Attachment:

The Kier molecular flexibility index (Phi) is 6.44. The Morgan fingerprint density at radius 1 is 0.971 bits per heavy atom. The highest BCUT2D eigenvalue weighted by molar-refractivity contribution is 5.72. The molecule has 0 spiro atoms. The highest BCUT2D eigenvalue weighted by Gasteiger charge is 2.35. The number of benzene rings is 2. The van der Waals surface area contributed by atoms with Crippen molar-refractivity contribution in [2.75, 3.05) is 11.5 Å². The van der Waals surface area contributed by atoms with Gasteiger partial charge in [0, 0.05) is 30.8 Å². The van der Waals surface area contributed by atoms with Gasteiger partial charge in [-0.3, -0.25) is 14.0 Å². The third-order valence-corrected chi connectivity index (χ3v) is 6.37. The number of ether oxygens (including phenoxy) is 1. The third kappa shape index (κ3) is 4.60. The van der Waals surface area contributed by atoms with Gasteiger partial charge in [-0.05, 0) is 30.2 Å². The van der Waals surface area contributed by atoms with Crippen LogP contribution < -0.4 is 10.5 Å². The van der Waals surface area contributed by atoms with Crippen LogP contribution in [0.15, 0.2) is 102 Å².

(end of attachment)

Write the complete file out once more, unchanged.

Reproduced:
The Kier molecular flexibility index (Phi) is 6.44. The Morgan fingerprint density at radius 1 is 0.971 bits per heavy atom. The highest BCUT2D eigenvalue weighted by molar-refractivity contribution is 5.72. The molecule has 0 spiro atoms. The highest BCUT2D eigenvalue weighted by Gasteiger charge is 2.35. The number of benzene rings is 2. The van der Waals surface area contributed by atoms with Crippen molar-refractivity contribution in [2.75, 3.05) is 11.5 Å². The van der Waals surface area contributed by atoms with Gasteiger partial charge in [0, 0.05) is 30.8 Å². The van der Waals surface area contributed by atoms with Gasteiger partial charge in [-0.3, -0.25) is 14.0 Å². The third-order valence-corrected chi connectivity index (χ3v) is 6.37. The number of ether oxygens (including phenoxy) is 1. The third kappa shape index (κ3) is 4.60. The van der Waals surface area contributed by atoms with Gasteiger partial charge in [-0.05, 0) is 30.2 Å². The van der Waals surface area contributed by atoms with Crippen LogP contribution < -0.4 is 10.5 Å². The van der Waals surface area contributed by atoms with Crippen LogP contribution in [0.15, 0.2) is 102 Å².